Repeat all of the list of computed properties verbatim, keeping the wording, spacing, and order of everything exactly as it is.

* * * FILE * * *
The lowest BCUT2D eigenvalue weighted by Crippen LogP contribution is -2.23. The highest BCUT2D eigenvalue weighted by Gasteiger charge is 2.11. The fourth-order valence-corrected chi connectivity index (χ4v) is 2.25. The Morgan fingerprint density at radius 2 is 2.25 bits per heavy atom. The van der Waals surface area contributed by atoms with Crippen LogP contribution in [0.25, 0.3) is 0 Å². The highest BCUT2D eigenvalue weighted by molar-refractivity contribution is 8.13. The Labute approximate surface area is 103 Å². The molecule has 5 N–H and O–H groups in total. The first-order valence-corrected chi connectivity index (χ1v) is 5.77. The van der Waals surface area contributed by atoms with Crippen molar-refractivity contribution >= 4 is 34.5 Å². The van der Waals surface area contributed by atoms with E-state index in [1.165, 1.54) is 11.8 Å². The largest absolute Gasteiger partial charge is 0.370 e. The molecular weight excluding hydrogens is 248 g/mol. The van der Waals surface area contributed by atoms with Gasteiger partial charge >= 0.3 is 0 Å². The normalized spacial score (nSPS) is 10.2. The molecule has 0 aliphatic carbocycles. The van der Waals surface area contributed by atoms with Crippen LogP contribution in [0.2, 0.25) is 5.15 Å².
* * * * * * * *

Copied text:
The lowest BCUT2D eigenvalue weighted by Crippen LogP contribution is -2.23. The highest BCUT2D eigenvalue weighted by Gasteiger charge is 2.11. The fourth-order valence-corrected chi connectivity index (χ4v) is 2.25. The Morgan fingerprint density at radius 2 is 2.25 bits per heavy atom. The van der Waals surface area contributed by atoms with Crippen LogP contribution in [0.25, 0.3) is 0 Å². The highest BCUT2D eigenvalue weighted by molar-refractivity contribution is 8.13. The Labute approximate surface area is 103 Å². The molecule has 5 N–H and O–H groups in total. The first-order valence-corrected chi connectivity index (χ1v) is 5.77. The van der Waals surface area contributed by atoms with Crippen molar-refractivity contribution >= 4 is 34.5 Å². The van der Waals surface area contributed by atoms with E-state index in [1.165, 1.54) is 11.8 Å². The largest absolute Gasteiger partial charge is 0.370 e. The molecular weight excluding hydrogens is 248 g/mol. The van der Waals surface area contributed by atoms with Gasteiger partial charge >= 0.3 is 0 Å². The normalized spacial score (nSPS) is 10.2. The molecule has 0 aliphatic carbocycles. The van der Waals surface area contributed by atoms with Crippen LogP contribution in [0.2, 0.25) is 5.15 Å².